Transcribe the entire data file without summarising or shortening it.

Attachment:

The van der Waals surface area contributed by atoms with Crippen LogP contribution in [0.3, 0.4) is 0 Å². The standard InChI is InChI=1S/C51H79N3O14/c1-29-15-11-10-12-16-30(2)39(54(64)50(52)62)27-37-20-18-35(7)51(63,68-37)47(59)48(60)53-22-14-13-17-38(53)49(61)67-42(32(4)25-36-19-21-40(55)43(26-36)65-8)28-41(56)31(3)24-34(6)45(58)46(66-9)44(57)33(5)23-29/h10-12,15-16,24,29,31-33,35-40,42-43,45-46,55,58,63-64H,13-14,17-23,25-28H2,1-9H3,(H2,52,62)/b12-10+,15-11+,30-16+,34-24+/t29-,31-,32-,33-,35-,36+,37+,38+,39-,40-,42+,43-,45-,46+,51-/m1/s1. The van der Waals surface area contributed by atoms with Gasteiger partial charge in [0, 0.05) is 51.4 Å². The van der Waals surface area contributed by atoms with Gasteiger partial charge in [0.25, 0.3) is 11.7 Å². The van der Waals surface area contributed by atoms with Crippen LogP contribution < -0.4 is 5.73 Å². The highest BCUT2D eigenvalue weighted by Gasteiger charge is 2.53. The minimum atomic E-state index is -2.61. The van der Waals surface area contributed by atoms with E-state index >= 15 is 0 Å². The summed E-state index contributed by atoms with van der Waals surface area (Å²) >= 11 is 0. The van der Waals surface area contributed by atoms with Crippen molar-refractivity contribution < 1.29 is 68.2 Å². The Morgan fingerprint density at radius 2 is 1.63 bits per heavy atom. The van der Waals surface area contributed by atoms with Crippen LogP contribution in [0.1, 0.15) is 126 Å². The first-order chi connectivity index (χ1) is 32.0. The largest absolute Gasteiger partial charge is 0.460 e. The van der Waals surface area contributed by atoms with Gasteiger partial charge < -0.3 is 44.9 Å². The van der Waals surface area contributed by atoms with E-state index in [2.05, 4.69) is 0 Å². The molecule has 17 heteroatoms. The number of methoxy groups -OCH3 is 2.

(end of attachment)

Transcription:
The van der Waals surface area contributed by atoms with Crippen LogP contribution in [0.3, 0.4) is 0 Å². The standard InChI is InChI=1S/C51H79N3O14/c1-29-15-11-10-12-16-30(2)39(54(64)50(52)62)27-37-20-18-35(7)51(63,68-37)47(59)48(60)53-22-14-13-17-38(53)49(61)67-42(32(4)25-36-19-21-40(55)43(26-36)65-8)28-41(56)31(3)24-34(6)45(58)46(66-9)44(57)33(5)23-29/h10-12,15-16,24,29,31-33,35-40,42-43,45-46,55,58,63-64H,13-14,17-23,25-28H2,1-9H3,(H2,52,62)/b12-10+,15-11+,30-16+,34-24+/t29-,31-,32-,33-,35-,36+,37+,38+,39-,40-,42+,43-,45-,46+,51-/m1/s1. The van der Waals surface area contributed by atoms with Gasteiger partial charge in [0, 0.05) is 51.4 Å². The van der Waals surface area contributed by atoms with Gasteiger partial charge in [0.25, 0.3) is 11.7 Å². The van der Waals surface area contributed by atoms with Crippen LogP contribution < -0.4 is 5.73 Å². The highest BCUT2D eigenvalue weighted by Gasteiger charge is 2.53. The minimum atomic E-state index is -2.61. The van der Waals surface area contributed by atoms with E-state index >= 15 is 0 Å². The summed E-state index contributed by atoms with van der Waals surface area (Å²) >= 11 is 0. The van der Waals surface area contributed by atoms with Crippen molar-refractivity contribution < 1.29 is 68.2 Å². The Morgan fingerprint density at radius 2 is 1.63 bits per heavy atom. The van der Waals surface area contributed by atoms with Crippen LogP contribution in [0.1, 0.15) is 126 Å². The first-order chi connectivity index (χ1) is 32.0. The largest absolute Gasteiger partial charge is 0.460 e. The van der Waals surface area contributed by atoms with Gasteiger partial charge < -0.3 is 44.9 Å². The van der Waals surface area contributed by atoms with E-state index in [2.05, 4.69) is 0 Å². The molecule has 17 heteroatoms. The number of methoxy groups -OCH3 is 2.